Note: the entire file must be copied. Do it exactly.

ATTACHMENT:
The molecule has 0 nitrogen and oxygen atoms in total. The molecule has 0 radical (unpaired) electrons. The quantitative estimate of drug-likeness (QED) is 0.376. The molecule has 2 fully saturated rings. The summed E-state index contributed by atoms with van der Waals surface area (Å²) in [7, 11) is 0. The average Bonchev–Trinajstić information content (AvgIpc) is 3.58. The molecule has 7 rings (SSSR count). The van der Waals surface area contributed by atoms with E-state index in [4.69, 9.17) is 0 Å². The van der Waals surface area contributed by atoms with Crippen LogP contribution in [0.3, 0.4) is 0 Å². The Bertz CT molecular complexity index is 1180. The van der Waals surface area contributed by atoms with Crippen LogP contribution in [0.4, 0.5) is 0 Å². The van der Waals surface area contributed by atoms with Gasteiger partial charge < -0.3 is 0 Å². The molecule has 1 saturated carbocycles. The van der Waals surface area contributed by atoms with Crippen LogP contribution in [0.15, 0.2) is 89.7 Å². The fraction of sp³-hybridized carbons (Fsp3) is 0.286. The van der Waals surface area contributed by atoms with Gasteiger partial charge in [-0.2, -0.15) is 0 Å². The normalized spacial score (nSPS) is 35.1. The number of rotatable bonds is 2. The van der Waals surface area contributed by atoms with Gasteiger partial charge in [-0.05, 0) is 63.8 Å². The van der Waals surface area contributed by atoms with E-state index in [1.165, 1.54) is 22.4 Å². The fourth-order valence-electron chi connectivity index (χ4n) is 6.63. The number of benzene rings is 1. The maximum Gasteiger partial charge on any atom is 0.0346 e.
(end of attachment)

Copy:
The molecule has 0 nitrogen and oxygen atoms in total. The molecule has 0 radical (unpaired) electrons. The quantitative estimate of drug-likeness (QED) is 0.376. The molecule has 2 fully saturated rings. The summed E-state index contributed by atoms with van der Waals surface area (Å²) in [7, 11) is 0. The average Bonchev–Trinajstić information content (AvgIpc) is 3.58. The molecule has 7 rings (SSSR count). The van der Waals surface area contributed by atoms with E-state index in [4.69, 9.17) is 0 Å². The van der Waals surface area contributed by atoms with Crippen LogP contribution in [0.3, 0.4) is 0 Å². The Bertz CT molecular complexity index is 1180. The van der Waals surface area contributed by atoms with Crippen LogP contribution in [0.4, 0.5) is 0 Å². The van der Waals surface area contributed by atoms with Gasteiger partial charge < -0.3 is 0 Å². The molecule has 1 saturated carbocycles. The van der Waals surface area contributed by atoms with Crippen LogP contribution in [0.15, 0.2) is 89.7 Å². The fraction of sp³-hybridized carbons (Fsp3) is 0.286. The van der Waals surface area contributed by atoms with Gasteiger partial charge in [-0.2, -0.15) is 0 Å². The normalized spacial score (nSPS) is 35.1. The number of rotatable bonds is 2. The van der Waals surface area contributed by atoms with Gasteiger partial charge in [-0.05, 0) is 63.8 Å². The van der Waals surface area contributed by atoms with E-state index in [1.165, 1.54) is 22.4 Å². The fourth-order valence-electron chi connectivity index (χ4n) is 6.63. The number of benzene rings is 1. The maximum Gasteiger partial charge on any atom is 0.0346 e.